I ask a lot of questions. If I don’t know something, I ask or I research it. And I finally feel smart enough to know I don’t know much and what I do know probably will change quickly. So this what I’ve learned about the planning and getting there, wherever ‘there’ is.
1. Where would I be without my travel books? Some in print, others electronic. Several traditional travel book publishers like Lonely Planet reformatted their handy guides so I could buy only the chapters on the particular city or region of my liking in Brazil . This makes for easy and light transport and pocketbook friendly.
2. Rule 240. Well, I’ve long heard conflicting information about this contract paragraph in an airline customer’s contract. So, I went researching and found a lovely article from CNN’s Christopher Elliot which sums up the issue nicely. In the past, I’ve done just as he suggests. I don’t call shenanigans at the ticket counter and point to “Rule 240.” Instead I politely smile. It’s amazing what a smile can do among so many frowns.
3. Pre-flight check. No matter how you acquire your airfare, you can make your trip more comfortable by visiting these two sites before you commit to your flight schedule. Seatguru.com helps you pick the best seat on the plane, and it’s not always in the exit row. Choose your airline, flight and aircraft and tah-dah! The site shows you the best seats and explains each sections’ limitations so you will sleep like a baby and have plenty of leg room. Pair seatguru.com with Flightstats.com and you’ll be worry-free your entire trip. Flightstats.com aggregates all the airline arrival and departure data to tell you in real time which flights routinely or recently were delayed and by how long. Knowing this before you book your layover to catch that international flight to Rome could be a Godsend.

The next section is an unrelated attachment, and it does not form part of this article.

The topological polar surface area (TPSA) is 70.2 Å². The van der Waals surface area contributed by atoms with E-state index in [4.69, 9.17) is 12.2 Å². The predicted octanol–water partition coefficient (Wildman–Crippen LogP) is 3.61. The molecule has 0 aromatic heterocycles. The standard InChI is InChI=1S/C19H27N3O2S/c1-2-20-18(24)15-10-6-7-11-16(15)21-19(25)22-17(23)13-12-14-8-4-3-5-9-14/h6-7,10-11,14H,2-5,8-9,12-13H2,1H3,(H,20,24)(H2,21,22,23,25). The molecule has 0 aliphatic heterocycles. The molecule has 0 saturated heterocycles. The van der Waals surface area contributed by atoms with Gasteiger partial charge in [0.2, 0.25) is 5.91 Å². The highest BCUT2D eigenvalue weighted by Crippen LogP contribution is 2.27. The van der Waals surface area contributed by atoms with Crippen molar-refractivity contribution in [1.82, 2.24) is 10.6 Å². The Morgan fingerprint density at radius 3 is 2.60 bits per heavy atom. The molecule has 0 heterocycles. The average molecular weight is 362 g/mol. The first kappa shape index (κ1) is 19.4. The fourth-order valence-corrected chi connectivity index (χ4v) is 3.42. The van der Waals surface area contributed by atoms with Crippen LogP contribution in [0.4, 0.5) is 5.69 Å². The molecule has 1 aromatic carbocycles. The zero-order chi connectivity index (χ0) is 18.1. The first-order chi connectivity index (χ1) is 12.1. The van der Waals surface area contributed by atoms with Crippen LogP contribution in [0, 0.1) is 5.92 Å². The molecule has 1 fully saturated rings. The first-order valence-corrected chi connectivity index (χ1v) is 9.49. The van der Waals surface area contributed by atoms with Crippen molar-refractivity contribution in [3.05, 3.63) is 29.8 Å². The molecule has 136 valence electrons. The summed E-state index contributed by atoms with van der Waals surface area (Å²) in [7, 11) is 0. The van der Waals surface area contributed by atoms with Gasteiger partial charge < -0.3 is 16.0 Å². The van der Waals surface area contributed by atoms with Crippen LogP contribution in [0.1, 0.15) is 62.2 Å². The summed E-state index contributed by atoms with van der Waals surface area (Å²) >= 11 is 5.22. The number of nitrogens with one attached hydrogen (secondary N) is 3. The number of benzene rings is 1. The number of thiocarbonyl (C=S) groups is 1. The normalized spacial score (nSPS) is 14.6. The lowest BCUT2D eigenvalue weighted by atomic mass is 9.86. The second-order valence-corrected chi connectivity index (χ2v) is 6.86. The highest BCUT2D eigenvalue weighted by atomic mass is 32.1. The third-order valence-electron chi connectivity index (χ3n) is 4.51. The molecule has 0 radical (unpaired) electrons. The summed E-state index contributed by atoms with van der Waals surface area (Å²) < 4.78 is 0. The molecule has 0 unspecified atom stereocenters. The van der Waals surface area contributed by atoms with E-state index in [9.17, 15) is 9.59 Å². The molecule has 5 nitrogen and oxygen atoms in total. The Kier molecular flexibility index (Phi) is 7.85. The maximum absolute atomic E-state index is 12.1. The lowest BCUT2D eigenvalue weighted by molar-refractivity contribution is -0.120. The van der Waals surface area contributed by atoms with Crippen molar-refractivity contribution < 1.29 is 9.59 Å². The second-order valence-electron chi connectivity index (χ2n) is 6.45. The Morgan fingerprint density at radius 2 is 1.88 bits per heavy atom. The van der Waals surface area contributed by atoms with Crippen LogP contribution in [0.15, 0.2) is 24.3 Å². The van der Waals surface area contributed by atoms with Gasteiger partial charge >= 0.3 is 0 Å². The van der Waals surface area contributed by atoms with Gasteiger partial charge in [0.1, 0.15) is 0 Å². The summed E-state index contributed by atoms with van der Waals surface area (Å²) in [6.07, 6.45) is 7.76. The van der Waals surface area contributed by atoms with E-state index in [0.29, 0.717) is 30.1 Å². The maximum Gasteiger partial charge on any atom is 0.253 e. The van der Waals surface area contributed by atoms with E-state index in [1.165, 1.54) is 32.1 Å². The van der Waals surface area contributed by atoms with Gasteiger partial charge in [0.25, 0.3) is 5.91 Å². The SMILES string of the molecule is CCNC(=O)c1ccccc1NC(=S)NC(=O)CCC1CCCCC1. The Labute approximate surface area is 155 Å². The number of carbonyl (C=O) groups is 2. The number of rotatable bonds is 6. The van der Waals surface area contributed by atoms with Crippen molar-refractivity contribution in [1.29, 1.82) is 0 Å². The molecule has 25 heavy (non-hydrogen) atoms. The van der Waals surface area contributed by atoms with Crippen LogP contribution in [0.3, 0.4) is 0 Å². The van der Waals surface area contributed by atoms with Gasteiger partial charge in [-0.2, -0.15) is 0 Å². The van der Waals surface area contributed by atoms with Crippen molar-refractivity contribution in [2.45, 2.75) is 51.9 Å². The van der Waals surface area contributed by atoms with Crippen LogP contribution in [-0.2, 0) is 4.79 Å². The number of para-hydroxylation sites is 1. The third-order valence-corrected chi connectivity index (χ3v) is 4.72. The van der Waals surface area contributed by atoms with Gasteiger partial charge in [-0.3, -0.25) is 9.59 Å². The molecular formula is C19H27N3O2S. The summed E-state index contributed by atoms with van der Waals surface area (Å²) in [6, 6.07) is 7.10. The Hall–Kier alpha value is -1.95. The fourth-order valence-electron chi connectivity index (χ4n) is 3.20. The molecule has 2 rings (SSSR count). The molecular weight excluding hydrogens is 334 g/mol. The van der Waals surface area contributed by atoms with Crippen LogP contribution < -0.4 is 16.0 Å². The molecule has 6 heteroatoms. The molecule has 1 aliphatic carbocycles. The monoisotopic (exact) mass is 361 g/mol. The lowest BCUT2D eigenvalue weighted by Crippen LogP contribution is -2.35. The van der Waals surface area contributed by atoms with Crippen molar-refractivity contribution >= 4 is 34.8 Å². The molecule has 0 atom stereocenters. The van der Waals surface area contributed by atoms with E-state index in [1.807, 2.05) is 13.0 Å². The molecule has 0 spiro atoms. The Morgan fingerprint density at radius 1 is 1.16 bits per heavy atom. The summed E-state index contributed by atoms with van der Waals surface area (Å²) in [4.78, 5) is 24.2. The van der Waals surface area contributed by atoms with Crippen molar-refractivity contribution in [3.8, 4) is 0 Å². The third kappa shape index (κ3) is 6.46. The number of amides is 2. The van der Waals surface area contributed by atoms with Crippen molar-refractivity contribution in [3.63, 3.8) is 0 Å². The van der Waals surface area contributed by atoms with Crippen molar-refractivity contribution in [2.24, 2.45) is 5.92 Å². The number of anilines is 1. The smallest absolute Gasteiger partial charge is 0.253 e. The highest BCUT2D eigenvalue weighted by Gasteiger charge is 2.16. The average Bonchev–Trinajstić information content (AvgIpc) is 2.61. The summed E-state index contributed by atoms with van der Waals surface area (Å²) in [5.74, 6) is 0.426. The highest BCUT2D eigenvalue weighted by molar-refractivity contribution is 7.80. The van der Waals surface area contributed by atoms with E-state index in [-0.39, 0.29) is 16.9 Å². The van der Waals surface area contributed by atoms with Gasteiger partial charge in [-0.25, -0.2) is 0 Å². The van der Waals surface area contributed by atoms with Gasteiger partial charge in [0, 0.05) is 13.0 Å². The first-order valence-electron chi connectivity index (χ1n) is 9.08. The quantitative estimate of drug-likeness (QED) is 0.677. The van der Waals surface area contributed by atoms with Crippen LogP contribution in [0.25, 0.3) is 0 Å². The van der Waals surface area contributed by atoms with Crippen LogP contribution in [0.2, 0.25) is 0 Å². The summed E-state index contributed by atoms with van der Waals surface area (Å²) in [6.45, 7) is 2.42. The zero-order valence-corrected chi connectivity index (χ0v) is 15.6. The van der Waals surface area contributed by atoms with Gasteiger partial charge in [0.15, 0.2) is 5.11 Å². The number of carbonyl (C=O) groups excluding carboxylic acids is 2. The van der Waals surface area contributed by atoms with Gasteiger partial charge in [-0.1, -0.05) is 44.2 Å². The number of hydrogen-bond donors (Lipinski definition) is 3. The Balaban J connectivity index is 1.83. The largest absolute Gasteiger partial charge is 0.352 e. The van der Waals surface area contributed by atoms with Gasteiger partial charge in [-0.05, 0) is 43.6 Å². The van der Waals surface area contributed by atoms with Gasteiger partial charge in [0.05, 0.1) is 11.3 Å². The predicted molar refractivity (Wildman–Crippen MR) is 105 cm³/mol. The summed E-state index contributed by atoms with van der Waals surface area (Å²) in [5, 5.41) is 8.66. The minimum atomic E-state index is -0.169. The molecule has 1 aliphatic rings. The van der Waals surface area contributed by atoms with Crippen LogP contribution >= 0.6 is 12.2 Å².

4. Hostels and Couchsurfing.org. Nice hotels are great if you need a place of solace, but when traveling solo, I love to stay over in hostels. Yes, I don’t always know what to expect, but that’s what I like about it. I hostel it if I can’t find a couchsurfing.org host to take me in. I absolutely love the idea of couchsurfing.org. And I have felt safe surfing as a female traveling alone. The organization has many checks and balances to best help its member be and feel safe. But then again, I also follow my intuition when I read and submit requests to potential hosts. I want to get to know the person(s) I’m staying with. I’m just not looking for a place to crash. One of the first surfers I was lucky enough to host was Eddie, a 31 year old from Sydney Australia, who was on his last week of one year’s travel around the world. And I got to host him on his birthday. We spent an entire night on my porch swing talking about his adventures, motivating me to make my own travel dreams a reality. More about couchsurfing.org later.
5. Don’t forget the simple things. Avoid bloating airline food. Bring some snacks, a sandwich or trail mix with you on your flight. It makes for one happy tummy.
6. I believe I mentioned this one before. Smile. Maybe even hug. But more about that in the next post.
What are your favorite travel sites, blogs, books/series?